Mr. Harry T. Porter, Relieving Officer, stated that on the previous Tuesday the last witness brought him a note from Dr. Selby to the effect that a man named Charles Peace was suffering from tetanus, and that he should be removed to the Workhouse Infirmary at once. Witness procured a cab and removed the man who although unable to speak was not unconscious.

Nurse Togan, having given evidence as to receiving the deceased into the Infirmary, Dr. Gange, Medical Officer of the Workhouse, stated that on Tuesday afternoon the Master sent for him stating that a man who had just been admitted into the House was dying from tetanus. Witness found deceased in a comatose state. He could not speak or put out his tongue, and he failed to understand anything. Witness examined him and could not discern any signs of tetanus. He died at about five o'clock on Wednesday afternoon. Witness made a careful examination of the body and failed to find any bruises with the exception of a slight place on the right elbow. He had since, with the assistance of his son, made a post-mortem examination, and on opening deceased's head found the brain very much congested. On the anterior part of the brain there were two very large extravasations of blood. The actual cause of death was apoplexy or congestion of the brain, and it was no doubt accelerated by drink. He should say that the deceased was from 50 to 55 years of age.

The jury returned a verdict in accordance with the medical evidence.


Dover Express, Friday 09 February 1906.


The Faversham County Bench of Magistrates gave notice at their meeting on Thursday that they should object to the renewal of the following licenses:- The "Dolphin", "Three Squirrels," the "Ship" ale houses at Boughton; the "Swan" ale house at Lynsted; the "Crown" ale house and the "Mayor's Arms" beer-houses at Ospringe; the "Rose" beer-house at Teynham; the "Scots Greys" beer house at Throwley; and the beer off-license held by Mr. Philpott at Davington.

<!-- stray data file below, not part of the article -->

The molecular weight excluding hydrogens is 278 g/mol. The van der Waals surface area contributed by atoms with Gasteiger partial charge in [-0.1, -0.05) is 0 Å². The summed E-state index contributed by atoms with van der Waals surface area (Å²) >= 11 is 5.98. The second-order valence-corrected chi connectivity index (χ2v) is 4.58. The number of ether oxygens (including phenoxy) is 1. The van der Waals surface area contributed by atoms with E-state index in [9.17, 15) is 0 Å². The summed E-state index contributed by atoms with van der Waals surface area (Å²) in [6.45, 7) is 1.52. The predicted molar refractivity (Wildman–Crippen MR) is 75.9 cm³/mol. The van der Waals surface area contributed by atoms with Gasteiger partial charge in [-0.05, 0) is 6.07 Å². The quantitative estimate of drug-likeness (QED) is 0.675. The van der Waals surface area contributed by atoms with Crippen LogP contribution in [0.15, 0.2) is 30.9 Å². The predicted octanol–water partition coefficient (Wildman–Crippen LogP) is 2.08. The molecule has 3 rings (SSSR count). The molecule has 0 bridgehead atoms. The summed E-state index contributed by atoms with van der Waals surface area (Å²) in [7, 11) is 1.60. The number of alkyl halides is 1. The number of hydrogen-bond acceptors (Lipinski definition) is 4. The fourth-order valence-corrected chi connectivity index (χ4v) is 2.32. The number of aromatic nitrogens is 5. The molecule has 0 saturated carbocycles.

From the Canterbury Journal and Farmers' Gazette, Saturday 6 October, 1906.


In this case Mr. Roper appeared for the owners and tenants, and Mr. H. Hohler represented the Licensing Justices.

Police Sergeant Nye of Ospringe, stated that the house was in close proximity to other licensed houses. The population of the parish was 1,839 and there were six licenced houses. The "Rose" was in good structural condition, but it appeared to do very little trade. In witness's opinion there were too many licensed houses in the street.

Mr. Roper called James Medhurst, who stated that at the time the licence was reported he was the tenant, but now his wife was the tenant. They took in lodgers. The trade of the house included from two to two and a half barrels week.

Stephen George, builder and registrar of births and deaths for the district, gave the house a good character and said he thought it was necessary for the needs of the district.

James Richard Post, hairdresser, of Teynham, stated he thought the house was necessary.

The Bench granted the renewal of this license.



SILLS James 1860+

SILLS Sarah 1871+ (age 59 in 1871Census)

BURDOT Sarah Ann 1881+ (widow age 44 in 1881Census) (Beer Retailer)

BURNETT Henry 1891+ Census (Also general labourer)

RAYNER Edward 1903-04+ Kelly's 1903

MEDHURST James 1906

MEDHURST Mrs (wife) 1906

MUSHAM John Henry April/1906-11+



Kelly's 1903From the Kelly's Directory 1903


If anyone should have any further information, or indeed any pictures or photographs of the above licensed premises, please email:-